An Introduction and Guide to the Frontera Collection of Mexican and Mexican American Recordings (#3)

by

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 The Strachwitz Frontera Collection of Mexican and Mexican American Recordings by Agustin Gurza (UCLA Chicano Studies Research Center Press, paperback)

from arhoolie.com:

“Invisible behind this large-format (8” x 11.5”) paperback is the reason for its existence: the archive described in its (also large-format) title. Nobody else in the roots music and collector world was interested in Mexican- American and Mexican music when Chris Strachwitz started acquiring all the discs – and photographs, posters, catalogues and other ephemera – he could lay his hands on.

Buying up radio station and distributor stock, and the inventory of record labels that went out of business, was usually more productive than junking; records that survived in private hands had often been played to death. The Strachwitz Frontera Collection comprises – deep breath – 33,472 performances on 78s, some 50,000 on 45s, 4,000 LPs and 650 cassettes, and is, needless to say, by far the largest archive of this music in existence.

Thanks to grants from various foundations, and notably to a share in $500,000 from regional superstars Los Tigres del Norte, by late 2010 all the 78s and about half the 45s had been digitised, and entered into a database at the UCLA Chicano Studies Research Center. This is accessible via <http://frontera.library.ucla.edu/index.html>, although for copyright reasons only the first 50 seconds of each recording is available to computers off-campus.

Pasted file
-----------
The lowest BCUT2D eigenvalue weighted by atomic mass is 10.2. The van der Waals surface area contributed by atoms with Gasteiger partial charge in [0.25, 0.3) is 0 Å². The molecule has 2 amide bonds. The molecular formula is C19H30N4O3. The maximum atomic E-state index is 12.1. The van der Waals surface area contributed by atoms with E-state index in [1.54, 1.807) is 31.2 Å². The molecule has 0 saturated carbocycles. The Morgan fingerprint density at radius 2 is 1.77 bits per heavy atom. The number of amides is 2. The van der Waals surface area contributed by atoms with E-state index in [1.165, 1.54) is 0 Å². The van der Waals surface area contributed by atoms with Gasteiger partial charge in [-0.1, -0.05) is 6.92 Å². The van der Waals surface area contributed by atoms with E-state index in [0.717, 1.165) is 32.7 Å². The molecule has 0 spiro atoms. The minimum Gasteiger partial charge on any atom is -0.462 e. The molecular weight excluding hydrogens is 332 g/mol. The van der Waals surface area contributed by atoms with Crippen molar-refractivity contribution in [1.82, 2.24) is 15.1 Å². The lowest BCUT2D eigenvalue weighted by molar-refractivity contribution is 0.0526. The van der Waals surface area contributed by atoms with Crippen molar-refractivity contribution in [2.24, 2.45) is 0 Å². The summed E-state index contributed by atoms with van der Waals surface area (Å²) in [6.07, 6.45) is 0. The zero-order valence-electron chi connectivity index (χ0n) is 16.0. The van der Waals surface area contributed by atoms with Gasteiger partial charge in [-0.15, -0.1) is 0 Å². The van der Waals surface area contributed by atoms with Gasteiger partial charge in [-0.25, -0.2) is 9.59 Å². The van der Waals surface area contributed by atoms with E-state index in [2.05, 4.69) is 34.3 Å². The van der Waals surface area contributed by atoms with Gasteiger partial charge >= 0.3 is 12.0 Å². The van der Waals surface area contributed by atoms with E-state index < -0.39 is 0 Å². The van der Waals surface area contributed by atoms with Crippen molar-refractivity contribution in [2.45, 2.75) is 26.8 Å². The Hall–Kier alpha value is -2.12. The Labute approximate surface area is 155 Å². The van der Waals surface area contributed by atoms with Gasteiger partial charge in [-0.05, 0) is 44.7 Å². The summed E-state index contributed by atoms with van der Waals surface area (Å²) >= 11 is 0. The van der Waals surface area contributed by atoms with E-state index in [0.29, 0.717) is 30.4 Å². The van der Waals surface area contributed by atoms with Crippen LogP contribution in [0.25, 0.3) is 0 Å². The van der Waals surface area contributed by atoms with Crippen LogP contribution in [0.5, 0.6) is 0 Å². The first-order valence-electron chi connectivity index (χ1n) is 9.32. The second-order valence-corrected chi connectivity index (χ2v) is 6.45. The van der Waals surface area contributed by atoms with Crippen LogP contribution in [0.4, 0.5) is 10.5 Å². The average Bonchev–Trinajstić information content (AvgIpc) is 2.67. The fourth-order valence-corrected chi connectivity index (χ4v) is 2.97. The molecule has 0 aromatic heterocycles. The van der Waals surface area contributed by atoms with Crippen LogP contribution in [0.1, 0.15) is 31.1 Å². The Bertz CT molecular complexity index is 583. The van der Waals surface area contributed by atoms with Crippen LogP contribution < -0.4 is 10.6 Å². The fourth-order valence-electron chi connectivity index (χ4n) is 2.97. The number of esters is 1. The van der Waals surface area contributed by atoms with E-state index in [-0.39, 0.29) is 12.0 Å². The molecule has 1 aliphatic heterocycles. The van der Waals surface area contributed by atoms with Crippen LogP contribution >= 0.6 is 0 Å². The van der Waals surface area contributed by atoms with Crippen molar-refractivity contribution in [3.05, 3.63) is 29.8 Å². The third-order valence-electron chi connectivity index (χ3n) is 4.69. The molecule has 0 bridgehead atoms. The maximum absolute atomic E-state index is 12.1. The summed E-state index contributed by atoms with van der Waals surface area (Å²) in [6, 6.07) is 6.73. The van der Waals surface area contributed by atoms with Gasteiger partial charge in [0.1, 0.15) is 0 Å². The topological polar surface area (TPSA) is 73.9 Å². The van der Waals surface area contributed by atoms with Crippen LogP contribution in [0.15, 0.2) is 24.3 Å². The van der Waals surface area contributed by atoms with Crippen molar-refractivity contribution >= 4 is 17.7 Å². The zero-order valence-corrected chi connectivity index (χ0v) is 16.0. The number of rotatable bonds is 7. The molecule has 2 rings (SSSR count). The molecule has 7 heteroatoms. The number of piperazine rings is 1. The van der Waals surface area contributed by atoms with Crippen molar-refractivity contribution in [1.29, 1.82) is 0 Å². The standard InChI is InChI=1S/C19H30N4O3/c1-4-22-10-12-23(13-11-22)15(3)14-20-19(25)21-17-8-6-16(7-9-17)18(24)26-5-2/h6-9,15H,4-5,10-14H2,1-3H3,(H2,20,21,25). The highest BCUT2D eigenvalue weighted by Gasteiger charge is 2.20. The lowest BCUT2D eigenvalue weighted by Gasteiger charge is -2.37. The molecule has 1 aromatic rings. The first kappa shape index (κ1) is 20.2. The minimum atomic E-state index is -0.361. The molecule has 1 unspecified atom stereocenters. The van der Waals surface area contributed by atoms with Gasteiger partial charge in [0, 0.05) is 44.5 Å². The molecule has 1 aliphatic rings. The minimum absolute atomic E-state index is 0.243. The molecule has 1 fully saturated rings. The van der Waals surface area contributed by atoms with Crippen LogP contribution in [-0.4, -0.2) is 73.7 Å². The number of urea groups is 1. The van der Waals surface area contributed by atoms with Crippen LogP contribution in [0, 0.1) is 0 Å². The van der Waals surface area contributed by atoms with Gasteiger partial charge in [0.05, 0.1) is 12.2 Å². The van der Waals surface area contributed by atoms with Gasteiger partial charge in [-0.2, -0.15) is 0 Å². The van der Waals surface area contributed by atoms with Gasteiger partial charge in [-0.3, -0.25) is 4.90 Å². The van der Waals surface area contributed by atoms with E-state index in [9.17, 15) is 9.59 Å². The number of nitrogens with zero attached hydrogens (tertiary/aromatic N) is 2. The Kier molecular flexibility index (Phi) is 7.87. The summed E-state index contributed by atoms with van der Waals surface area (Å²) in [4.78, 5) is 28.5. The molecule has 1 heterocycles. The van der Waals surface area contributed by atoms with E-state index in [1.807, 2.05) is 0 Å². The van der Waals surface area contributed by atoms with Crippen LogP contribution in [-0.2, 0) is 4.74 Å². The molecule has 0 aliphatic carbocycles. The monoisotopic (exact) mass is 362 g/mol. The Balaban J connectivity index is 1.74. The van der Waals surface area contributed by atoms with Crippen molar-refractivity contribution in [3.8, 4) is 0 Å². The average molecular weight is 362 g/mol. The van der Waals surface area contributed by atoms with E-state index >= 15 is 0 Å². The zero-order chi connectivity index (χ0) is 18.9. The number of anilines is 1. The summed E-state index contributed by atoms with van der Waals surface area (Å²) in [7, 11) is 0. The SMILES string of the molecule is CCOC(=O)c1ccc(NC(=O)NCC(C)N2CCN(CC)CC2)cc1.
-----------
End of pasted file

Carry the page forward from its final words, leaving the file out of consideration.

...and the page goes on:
The book under review explores some of the possibilities for research enabled by this resource. First, though, there are chapters about Chris Strachwitz and Arhoolie Records, and an account of how the Frontera Collection came into existence, through Chris’s encounters with the late Guillermo Hernández, a professor of literature who turned to studying border music and corridos after seeing Les Blank’s film, ‘Chulas Fronteras’, and learning of the existence of Strachwitz’s collection. Chris himself contributes a short history of the recording industry, with particular reference to Mexican music.

This is a good place to note that this music (like zydeco and many blues singers) is known about, and documented, in large measure thanks to the efforts of Chris Strachwitz. It’s also the place to observe that Mexican and Mexican-American recordings seem, far more than many vernacular discs, concerned with history as experienced from below.

Guido van Rijn’s series of books about American presidents has shown how blues and gospel music can function as a people’s almanac and editorial page; but the corridos and tragedias of the borderlands seem a far more extensive and deliberate attempt to memorialise and comment on events of historical and local importance, and on the pleasures and (more often) hardships of life in Mexico and America.

The Frontera Collection offers an almost limitless resource for the study of Mexican-American sociology and history; and, of course, a lot of it is simply wonderful listening. ‘A Century of Corridos’ responds to Guillermo Hernández’s article, ‘What Is A Corrido?’ (reprinted as an appendix), using recordings in the collection to amplify, and sometimes to take issue with, the characteristics Hernández identified through a study of thirty corridos. There are nearly 4,000 items in the Frontera Collection listed as corridos; some are recordings of the same song by different artists, but this enables fruitful comparison of different versions.